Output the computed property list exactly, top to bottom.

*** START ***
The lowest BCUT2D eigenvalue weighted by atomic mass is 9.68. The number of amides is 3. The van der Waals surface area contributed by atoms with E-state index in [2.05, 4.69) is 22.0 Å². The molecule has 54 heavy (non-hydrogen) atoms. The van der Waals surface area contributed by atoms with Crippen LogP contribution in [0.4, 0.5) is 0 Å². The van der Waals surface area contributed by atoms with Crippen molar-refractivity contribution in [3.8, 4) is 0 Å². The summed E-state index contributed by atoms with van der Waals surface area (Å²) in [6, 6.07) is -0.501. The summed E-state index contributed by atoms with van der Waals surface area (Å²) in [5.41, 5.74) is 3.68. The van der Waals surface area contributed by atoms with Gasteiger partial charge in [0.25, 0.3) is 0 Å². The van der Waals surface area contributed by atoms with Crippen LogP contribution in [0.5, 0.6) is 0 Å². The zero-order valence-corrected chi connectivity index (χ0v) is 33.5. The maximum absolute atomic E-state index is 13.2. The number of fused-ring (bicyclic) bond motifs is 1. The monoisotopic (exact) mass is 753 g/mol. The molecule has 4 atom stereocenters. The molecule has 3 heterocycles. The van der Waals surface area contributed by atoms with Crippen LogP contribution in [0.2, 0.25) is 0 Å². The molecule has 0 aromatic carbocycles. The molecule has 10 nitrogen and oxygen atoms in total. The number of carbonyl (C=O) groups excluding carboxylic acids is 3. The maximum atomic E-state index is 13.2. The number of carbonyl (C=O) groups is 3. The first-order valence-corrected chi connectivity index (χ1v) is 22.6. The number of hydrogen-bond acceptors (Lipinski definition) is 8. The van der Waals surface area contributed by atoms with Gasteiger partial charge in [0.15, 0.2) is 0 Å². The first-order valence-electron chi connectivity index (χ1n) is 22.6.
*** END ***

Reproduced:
The lowest BCUT2D eigenvalue weighted by atomic mass is 9.68. The number of amides is 3. The van der Waals surface area contributed by atoms with E-state index in [2.05, 4.69) is 22.0 Å². The molecule has 54 heavy (non-hydrogen) atoms. The van der Waals surface area contributed by atoms with Crippen LogP contribution in [0.4, 0.5) is 0 Å². The van der Waals surface area contributed by atoms with Crippen molar-refractivity contribution in [3.8, 4) is 0 Å². The summed E-state index contributed by atoms with van der Waals surface area (Å²) in [6, 6.07) is -0.501. The summed E-state index contributed by atoms with van der Waals surface area (Å²) in [5.41, 5.74) is 3.68. The van der Waals surface area contributed by atoms with Gasteiger partial charge in [0.25, 0.3) is 0 Å². The van der Waals surface area contributed by atoms with Crippen LogP contribution in [0.5, 0.6) is 0 Å². The zero-order valence-corrected chi connectivity index (χ0v) is 33.5. The maximum absolute atomic E-state index is 13.2. The number of fused-ring (bicyclic) bond motifs is 1. The monoisotopic (exact) mass is 753 g/mol. The molecule has 4 atom stereocenters. The molecule has 3 heterocycles. The van der Waals surface area contributed by atoms with Crippen LogP contribution in [0.2, 0.25) is 0 Å². The molecule has 0 aromatic carbocycles. The molecule has 10 nitrogen and oxygen atoms in total. The number of carbonyl (C=O) groups excluding carboxylic acids is 3. The maximum atomic E-state index is 13.2. The number of carbonyl (C=O) groups is 3. The first-order valence-corrected chi connectivity index (χ1v) is 22.6. The number of hydrogen-bond acceptors (Lipinski definition) is 8. The van der Waals surface area contributed by atoms with Gasteiger partial charge in [0.15, 0.2) is 0 Å². The first-order valence-electron chi connectivity index (χ1n) is 22.6.